Journal of Clinical and Diagnostic Research, ISSN - 0973 - 709X

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Thanking you
With sincere regards
Dr. Rajendra Kumar Ghritlaharey, M.S., M. Ch., FAIS
Associate Professor,
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On May 11,2011

Dr. Shankar P.R.

"On looking back through my Gmail archives after being requested by the journal to write a short editorial about my experiences of publishing with the Journal of Clinical and Diagnostic Research (JCDR), I came across an e-mail from Dr. Hemant Jain, Editor, in March 2007, which introduced the new electronic journal. The main features of the journal which were outlined in the e-mail were extensive author support, cash rewards, the peer review process, and other salient features of the journal.
Over a span of over four years, we (I and my colleagues) have published around 25 articles in the journal. In this editorial, I plan to briefly discuss my experiences of publishing with JCDR and the strengths of the journal and to finally address the areas for improvement.
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KIST Medical College, P.O. Box 14142, Kathmandu, Nepal.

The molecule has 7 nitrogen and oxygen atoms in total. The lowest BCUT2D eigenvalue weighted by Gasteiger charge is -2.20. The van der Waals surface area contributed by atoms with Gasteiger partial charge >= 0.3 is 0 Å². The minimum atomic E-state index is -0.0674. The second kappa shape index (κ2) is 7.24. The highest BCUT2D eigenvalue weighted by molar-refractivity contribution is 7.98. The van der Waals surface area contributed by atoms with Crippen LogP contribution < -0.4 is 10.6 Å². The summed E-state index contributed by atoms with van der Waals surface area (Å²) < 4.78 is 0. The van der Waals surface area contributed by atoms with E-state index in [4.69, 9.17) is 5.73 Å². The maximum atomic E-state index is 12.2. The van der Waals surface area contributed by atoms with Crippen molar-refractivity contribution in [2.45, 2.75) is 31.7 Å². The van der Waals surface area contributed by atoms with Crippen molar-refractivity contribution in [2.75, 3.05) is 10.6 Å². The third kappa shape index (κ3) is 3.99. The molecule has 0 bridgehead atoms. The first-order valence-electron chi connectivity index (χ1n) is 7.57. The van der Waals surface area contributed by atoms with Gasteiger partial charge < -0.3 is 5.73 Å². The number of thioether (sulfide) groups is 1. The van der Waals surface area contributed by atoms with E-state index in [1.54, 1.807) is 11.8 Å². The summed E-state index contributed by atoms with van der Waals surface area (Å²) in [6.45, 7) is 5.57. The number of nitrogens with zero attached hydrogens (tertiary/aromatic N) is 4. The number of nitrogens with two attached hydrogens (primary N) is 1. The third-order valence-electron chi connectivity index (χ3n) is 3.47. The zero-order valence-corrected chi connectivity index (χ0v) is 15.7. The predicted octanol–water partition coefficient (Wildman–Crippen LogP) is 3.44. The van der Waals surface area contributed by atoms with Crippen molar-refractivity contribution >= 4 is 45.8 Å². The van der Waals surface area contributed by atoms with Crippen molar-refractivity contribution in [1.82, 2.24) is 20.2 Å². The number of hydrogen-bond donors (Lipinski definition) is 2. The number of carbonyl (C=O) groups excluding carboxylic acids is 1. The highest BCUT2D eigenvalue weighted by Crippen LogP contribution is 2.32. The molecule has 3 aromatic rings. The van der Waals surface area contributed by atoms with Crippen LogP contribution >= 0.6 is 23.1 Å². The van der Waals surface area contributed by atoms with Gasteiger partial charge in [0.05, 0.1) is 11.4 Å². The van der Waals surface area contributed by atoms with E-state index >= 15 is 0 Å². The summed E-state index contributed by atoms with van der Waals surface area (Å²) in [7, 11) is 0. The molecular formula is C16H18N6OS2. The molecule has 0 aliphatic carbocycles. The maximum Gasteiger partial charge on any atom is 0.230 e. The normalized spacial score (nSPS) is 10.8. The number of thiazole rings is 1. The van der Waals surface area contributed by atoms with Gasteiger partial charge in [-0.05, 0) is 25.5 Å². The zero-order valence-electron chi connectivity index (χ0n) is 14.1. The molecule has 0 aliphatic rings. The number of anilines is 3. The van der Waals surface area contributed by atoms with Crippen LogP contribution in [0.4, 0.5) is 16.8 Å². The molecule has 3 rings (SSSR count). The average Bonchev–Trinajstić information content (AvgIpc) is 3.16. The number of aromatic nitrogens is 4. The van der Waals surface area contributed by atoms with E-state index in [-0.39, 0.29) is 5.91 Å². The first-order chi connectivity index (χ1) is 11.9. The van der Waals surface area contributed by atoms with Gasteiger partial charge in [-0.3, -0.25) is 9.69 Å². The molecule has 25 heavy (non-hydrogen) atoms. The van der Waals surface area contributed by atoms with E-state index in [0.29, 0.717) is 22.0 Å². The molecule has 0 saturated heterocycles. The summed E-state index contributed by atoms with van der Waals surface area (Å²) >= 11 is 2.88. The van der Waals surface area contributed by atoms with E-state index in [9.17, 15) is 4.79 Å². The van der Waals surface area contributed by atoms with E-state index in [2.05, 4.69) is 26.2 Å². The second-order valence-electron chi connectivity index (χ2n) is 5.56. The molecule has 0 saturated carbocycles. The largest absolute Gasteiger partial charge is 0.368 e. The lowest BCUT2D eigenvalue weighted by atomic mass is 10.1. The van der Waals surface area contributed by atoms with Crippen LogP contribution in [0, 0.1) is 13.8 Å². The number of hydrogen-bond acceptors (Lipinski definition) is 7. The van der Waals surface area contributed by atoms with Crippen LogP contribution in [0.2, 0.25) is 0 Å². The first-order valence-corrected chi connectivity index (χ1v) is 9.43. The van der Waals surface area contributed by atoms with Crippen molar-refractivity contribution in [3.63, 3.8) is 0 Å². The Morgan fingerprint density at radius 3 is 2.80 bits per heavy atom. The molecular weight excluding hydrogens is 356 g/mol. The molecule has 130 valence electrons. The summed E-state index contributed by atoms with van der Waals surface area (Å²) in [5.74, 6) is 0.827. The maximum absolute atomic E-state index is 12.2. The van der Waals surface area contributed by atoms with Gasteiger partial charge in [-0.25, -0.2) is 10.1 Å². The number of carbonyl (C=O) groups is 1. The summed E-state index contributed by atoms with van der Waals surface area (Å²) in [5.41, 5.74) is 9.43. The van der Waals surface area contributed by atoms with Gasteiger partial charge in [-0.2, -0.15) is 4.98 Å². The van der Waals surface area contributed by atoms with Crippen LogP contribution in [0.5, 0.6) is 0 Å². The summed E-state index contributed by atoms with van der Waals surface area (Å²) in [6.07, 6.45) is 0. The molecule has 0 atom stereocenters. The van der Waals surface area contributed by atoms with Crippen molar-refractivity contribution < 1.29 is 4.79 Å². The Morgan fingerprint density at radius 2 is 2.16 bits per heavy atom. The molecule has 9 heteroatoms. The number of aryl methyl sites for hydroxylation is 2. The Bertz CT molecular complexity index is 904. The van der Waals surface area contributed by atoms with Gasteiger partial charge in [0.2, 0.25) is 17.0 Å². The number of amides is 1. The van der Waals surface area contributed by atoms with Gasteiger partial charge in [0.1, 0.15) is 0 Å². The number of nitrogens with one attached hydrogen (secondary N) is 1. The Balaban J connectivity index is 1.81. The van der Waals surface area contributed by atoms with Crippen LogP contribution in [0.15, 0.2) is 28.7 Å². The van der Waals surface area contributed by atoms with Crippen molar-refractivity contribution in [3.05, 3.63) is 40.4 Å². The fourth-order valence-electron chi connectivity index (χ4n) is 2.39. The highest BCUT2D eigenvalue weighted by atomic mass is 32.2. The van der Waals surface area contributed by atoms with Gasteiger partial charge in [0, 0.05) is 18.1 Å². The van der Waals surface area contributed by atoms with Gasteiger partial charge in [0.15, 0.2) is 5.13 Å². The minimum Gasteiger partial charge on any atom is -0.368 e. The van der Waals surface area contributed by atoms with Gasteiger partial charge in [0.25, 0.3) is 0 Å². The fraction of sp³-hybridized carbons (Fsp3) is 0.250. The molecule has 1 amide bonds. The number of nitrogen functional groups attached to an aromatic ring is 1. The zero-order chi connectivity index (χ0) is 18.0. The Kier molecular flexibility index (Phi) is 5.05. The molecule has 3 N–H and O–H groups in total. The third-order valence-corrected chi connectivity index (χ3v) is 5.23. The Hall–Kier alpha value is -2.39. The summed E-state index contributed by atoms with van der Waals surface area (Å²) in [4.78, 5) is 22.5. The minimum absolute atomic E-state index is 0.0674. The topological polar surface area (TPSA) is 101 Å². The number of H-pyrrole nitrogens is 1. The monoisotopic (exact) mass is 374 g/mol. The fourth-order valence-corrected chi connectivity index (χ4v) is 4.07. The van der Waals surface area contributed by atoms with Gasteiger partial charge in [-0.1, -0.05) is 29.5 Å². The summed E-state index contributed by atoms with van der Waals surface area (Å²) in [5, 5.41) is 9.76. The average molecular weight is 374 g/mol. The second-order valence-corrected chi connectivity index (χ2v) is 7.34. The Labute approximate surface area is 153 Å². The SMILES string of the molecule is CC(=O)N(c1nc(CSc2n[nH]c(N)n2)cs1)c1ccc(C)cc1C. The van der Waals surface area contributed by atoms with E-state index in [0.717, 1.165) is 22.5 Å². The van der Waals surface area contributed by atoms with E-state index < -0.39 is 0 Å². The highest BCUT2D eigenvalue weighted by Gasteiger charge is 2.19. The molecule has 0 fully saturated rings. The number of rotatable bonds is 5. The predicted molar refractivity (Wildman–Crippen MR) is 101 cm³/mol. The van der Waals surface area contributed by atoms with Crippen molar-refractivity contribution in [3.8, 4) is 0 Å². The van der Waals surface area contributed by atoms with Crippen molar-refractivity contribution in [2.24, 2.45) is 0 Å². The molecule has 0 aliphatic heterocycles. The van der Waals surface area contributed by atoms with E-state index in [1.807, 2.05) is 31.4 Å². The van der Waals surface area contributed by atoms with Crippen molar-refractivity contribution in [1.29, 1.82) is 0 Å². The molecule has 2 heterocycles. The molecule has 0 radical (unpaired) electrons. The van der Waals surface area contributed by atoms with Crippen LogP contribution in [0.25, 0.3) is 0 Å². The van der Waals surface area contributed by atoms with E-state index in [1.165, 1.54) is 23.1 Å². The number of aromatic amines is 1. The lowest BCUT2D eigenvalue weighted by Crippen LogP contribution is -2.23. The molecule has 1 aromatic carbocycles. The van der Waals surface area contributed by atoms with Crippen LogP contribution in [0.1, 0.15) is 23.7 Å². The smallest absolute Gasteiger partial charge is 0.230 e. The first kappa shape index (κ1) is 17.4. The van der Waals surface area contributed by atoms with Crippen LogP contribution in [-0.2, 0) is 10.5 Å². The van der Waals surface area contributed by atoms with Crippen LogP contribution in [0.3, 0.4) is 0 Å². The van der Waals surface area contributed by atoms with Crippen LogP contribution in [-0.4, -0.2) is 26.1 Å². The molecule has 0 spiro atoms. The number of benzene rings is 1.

On April 2011

Dear team JCDR, I would like to thank you for the very professional and polite service provided by everyone at JCDR. While i have been in the field of writing and editing for sometime, this has been my first attempt in publishing a scientific paper.Thank you for hand-holding me through the process.

Dr. Anuradha
On Jan 2020

Important Notice

Original article / research
Year : 2011 | Month : December | Volume : 5 | Issue : 8 | Page : 1542 - 1543 Full Version

Thyroid Stimulating Hormone (TSH) Level as a Possible Indicator of Pre-eclampsia

Published: December 1, 2011 | DOI:
Dhananjaya BS, Sendil Kumaran D, Venkatesh G, Murthy Niranjan, Shashiraj HK

Sri Siddhartha Medical College, Tumkur – 572102, Karnataka, India.

Correspondence Address :
G Venkatesh
Associate Professor, Dept. of Physiology,
Sri Siddhartha Medical College,
Tumkur, Karnataka, India – 572102.
Phone: 09886215235


Background: Pre-Eclampsia is characterized by hypertension and proteinuria. There is a high incidence of thyroid dysfunction during pregnancy resulting in adverse maternal and fetal effects. Therefore, we intended to evaluate the influence of pre-eclampsia on thyroid hormone levels.

Methods: Twenty five (25) pregnant women who developed preeclamplsia and an equal number of age matched, parity matched and gestation age matched normal pregnant women were taken for the study. Blood samples collected were estimated for T3, T4 and TSH which was measured using CLIA system Results: 64% offspring of the pre-eclampsia subjects had birth weight <2.5kg and the values were highly significant. T3 and T4 levels were within the normal limits and there was significant increase in TSH levels in pre eclampsia subjects.